Message to Congress on the Gulf of Tonkin (1964)
LYNDON B. JOHNSON
(From The New York Times, August 6, 1964.)
Last night I announced to the American people that the North Vietnamese regime had conducted further deliberate attacks against U.S. naval vessels operating in international waters, and that I had therefore directed air action against gun boats and supporting facilities used in these hostile operations. This air action has now been carried out with substantial dam age to the boats and facilities. Two U.S. aircraft were lost in the action.
After consultation with the leaders of both parties in the Congress, I further announced a decision to ask the Congress for a Resolution expressing the unity and determination of the United States in supporting freedom and in protecting peace in Southeast Asia.
These latest actions of the North Vietnamese regime have given a new and grave turn to the already serious situation in Southeast Asia. Our commitments in that area are well known to the Congress. They were first made in 1954 by President Eisenhower. They were further defined in the Southeast Asia Collective Defense Treaty approved by the Senate in February 1955.
This Treaty with its accompanying protocol obligates the United States and other members to act in accordance with their Constitutional processes to meet Communist aggression against any of the parties or protocol states.
Our policy in Southeast Asia has been consistent and unchanged since 1954. I summarized it on June 2 in four simple propositions:
The threat to the free nations of Southeast Asia has long been clear. The North Vietnamese regime has constantly sought to take over South Vietnam and Laos. This Communist regime has violated the Geneva Accords for Vietnam. It has systematically conducted a campaign of subversion, which includes the direction, training, and supply of personnel and arms for the conduct of guerrilla warfare in South Vietnamese territory. In Laos, the North Vietnamese regime has maintained military forces, used Laotian territory for infiltration into South Vietnam, and most recently carried out combat operationsall in direct violation of the Geneva Agreements of 1962.
In recent months, the actions of the North Vietnamese regime have become steadily more threatening. In May, following new acts of Communist aggression in Laos, the United States undertook reconnaissance flights over Laotian territory, at the request of the Government of Laos. These flights had the essential mission of determining the situation in territory where Communist forces were preventing inspection by the International Control Commission. When the Communists attacked these aircraft, I responded by furnishing escort fighters with instructions to fire when fired upon. Thus, these latest North Vietnamese attacks on our naval vessels are not the first direct attack on armed forces of the United States.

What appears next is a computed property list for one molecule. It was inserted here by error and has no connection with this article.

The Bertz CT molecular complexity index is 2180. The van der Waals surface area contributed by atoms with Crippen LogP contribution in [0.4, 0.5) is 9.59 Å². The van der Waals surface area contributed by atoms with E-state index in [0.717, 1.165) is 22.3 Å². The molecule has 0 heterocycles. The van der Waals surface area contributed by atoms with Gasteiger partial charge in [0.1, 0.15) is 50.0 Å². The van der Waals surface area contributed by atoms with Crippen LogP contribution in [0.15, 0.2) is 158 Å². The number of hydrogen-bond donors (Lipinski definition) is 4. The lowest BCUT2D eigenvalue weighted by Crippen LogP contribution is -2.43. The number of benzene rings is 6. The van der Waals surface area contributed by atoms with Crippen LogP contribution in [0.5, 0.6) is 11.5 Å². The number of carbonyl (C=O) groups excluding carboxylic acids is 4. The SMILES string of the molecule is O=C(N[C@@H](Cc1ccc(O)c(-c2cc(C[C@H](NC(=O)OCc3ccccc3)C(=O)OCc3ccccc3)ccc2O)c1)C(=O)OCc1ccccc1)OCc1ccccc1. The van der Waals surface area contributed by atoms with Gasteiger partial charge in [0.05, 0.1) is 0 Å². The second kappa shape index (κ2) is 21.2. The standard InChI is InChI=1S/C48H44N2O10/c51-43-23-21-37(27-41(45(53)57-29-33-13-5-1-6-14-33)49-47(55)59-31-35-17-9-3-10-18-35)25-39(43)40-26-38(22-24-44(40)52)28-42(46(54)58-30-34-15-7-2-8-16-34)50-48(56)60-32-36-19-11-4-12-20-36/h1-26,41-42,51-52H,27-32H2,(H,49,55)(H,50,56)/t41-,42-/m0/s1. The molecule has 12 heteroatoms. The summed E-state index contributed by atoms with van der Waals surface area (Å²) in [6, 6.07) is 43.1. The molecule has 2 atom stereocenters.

As President of the United States I have concluded that I should now ask the Congress, on its part, to join in affirming the national determination that all such attacks will be met, and that the U.S. will continue in its basic policy of assisting the free nations of the area to defend their freedom.
As I have repeatedly made clear, the United States intends no rashness, and seeks no wider war. We must make it clear to all that the United States is united in its determination to bring about the end of Communist subversion and aggression in the area. We seek the full and effective restoration of the international agreements signed in Geneva in 1954, with respect to South Vietnam, and again in Geneva in 1962, with respect to Laos.
I recommend a Resolution expressing the support of the Congress for all necessary action to protect our armed forces and to assist nations covered by the SEATO Treaty. At the same time, I assure the Congress that we shall continue readily to explore any avenues of political solution that will effectively guarantee the removal of Communist subversion and the preservation of the independence of the nations of the area.
The Resolution could well be based upon similar resolutions enacted by the Congress in the pastto meet the threat to Formosa in 1955, to meet the threat to the Middle East in 1957, and to meet the threat in Cuba in 1962. It could state in the simplest terms the resolve and support of the Congress for action to deal appropriately with attacks against our armed forces and to defend freedom and preserve peace in southeast Asia in accordance with the obligations of the United States under the southeast Asia Treaty. I urge the Congress to enact such a Resolution promptly and thus to give convincing evidence to the aggressive Communist nations, and to the world as a whole, that our policy in southeast Asia will be carried forwardand that the peace and security of the area will be preserved.
The events of this week would in any event have made the passage of a Congressional Resolution essential. But there is an additional reason for doing so at a time when we are entering on three months of political campaigning. Hostile nations must understand that in such a period the United States will continue to protect its national interests, and that in these matters there is no division among us.